Asset Mapping

Asset mapping, also known as social mapping or resource mapping, is a broad term that represents many different types of mapping process that encourages community involvement with an emphasis on development. Ragan, et al. (2010) of UN-HABITAT program describes asset mapping as “different from other community development processes because it is a participatory planning processes because it is a participatory planning process that takes into account both the physical and social environment.” Safiullin et al. (2014) defines three primary forms of asset mapping:  statistical, anthropological, and network-oriented. Compared to statistical and anthropological maps, network-oriented maps show social entities as well as the connections that they have with the physical environment around them. In general, assets consist of any service provider in a community, thus, mapping can be used as a community development process by allowing communities to identify the assets of their community This encourages mappers to get involved with the service providers mapped. By putting assets on a map, mappers become more aware of what is available than simply discussing services. Social maps are very adaptable, and can serve a wide variety of needs while engaging the community in a manner that can facilitate change made by members of the community.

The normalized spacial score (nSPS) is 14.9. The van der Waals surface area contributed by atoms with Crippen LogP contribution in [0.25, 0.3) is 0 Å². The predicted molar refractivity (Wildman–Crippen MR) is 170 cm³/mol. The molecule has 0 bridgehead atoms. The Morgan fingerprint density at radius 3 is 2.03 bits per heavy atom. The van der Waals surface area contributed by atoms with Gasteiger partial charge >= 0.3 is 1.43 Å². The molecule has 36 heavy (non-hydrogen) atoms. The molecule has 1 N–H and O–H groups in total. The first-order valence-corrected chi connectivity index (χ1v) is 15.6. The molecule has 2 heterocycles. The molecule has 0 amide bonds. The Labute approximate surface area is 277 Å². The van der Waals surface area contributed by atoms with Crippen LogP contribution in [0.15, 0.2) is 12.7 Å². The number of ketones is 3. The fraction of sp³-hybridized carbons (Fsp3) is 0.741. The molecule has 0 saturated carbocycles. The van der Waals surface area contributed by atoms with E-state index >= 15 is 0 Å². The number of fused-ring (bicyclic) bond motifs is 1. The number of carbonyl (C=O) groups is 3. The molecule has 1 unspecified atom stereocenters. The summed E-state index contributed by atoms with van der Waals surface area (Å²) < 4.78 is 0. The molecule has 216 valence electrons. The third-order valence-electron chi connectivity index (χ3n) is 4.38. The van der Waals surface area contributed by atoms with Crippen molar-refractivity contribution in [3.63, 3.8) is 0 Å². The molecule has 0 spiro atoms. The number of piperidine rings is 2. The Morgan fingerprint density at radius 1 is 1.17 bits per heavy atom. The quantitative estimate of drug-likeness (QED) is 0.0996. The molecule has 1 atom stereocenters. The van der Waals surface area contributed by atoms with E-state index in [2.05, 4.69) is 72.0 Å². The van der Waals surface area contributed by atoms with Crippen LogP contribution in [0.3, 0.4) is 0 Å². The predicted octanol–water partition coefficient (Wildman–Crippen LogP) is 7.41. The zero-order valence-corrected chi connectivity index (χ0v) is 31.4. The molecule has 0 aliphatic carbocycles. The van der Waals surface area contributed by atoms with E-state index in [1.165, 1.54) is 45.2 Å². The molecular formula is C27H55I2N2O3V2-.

Research indicates that asset mapping both relies on and draws strength from the direct involvement of community members as partners in the mapping process. Vavilina and Skalaban (2014) reported that “the highest readiness for discussion and activity among the mapping participants came from a module aimed at discussing the problems of the settlement’s population.” Discussion of mappers’ problems builds motivation for the map’s continued use into the future. Vavilina and Skalaban also reported that group mapping sessions encouraged collaboration between mappers and can catch errors or missed data much more effectively than individual sessions. Interactive Community Mapping (ICM) is a mapping method with a focus on community involvement. ICM helps to empower mappers and aid them in becoming leaders in their community by addressing the problems that motivate people to continue mapping. The Open Development Technology Alliance (ODTA)’s model of ICM and its participatory nature allows community members to be heavily involved in the mapping process and those involved learn important skills relevant to leading their community (Shkabatur & Kumagai, 2014). ICM also actively empowers those who partake in the process; the map is something visual, allowing mappers to see what effect their input has. Community involvement is a crucial part in the creation of an asset map that not only increases the value of the map, but also has a wealth of benefits for those involved in making the map.